Traction tests were run during February, 1993 and 1994. The snow tests were conducted at a fairly constant temperature of -2°C and the ice tests at an air temperatures ranging from -4 to -35°C. The test vehicles were a standard midsize automobile and highway maintenance gravel trucks.The automobiles on packed snow at -6°C has an average braking force coefficient of 0.35, a lateral force coefficient of 0.38 and a traction force coefficient of 0.20. The corresponding values for a straight truck are: 0.23, 0.35 and 0.15. An automobile on bare ice at -6°C has an average braking force coefficient and lateral force coefficient of 0.09, and a traction force coefficient of about 0.08. The valves for the truck on bare ice in the same order are 0.06, 0.07 and about 0.04.A relationship was developed between the average braking force coefficient, ambient temperature and the amount of standard highway winter aggregate used on the road. The influence of winter aggregate on ice gave an improvement of about 15 percent at a highway maintenance light application of…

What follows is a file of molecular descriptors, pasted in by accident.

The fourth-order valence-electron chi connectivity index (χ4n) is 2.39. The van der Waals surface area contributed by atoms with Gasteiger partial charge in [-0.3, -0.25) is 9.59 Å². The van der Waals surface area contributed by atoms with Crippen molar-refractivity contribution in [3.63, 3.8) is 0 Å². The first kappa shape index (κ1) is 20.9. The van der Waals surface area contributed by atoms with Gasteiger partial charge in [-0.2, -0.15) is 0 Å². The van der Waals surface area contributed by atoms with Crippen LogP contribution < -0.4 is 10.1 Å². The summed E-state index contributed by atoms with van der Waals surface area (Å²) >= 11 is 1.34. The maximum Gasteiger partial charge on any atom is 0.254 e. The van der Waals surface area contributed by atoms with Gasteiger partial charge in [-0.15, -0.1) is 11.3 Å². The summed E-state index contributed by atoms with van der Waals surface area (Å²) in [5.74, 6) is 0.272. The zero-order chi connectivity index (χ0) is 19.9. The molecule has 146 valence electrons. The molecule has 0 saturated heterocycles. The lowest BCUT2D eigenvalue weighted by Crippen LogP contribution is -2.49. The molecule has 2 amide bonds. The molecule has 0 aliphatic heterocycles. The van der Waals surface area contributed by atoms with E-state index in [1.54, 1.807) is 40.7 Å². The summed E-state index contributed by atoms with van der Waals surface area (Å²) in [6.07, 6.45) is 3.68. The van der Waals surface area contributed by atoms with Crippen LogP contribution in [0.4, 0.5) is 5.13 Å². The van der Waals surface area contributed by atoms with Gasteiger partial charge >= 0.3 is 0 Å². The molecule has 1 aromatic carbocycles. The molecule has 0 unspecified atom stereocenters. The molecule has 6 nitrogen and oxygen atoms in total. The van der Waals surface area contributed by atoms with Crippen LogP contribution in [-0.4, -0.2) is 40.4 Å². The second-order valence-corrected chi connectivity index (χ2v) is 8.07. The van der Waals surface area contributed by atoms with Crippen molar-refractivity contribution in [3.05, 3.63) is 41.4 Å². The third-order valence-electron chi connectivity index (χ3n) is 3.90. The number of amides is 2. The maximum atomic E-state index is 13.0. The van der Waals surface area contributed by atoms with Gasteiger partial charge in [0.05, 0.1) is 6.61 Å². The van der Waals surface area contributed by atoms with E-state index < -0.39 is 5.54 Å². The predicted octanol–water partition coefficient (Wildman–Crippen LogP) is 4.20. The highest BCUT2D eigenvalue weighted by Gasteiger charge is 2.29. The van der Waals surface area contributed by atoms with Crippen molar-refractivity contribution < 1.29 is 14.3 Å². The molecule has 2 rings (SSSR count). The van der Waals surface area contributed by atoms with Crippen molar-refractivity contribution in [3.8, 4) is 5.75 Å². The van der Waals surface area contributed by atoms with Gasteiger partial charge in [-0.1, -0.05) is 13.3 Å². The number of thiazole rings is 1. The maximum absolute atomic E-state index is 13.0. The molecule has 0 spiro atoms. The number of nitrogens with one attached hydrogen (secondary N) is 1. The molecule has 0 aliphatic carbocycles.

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Hydroplaning and Accident Reconstruction

University of British Columbia-Francis Navin
Published 1995-02-01 by SAE International in United States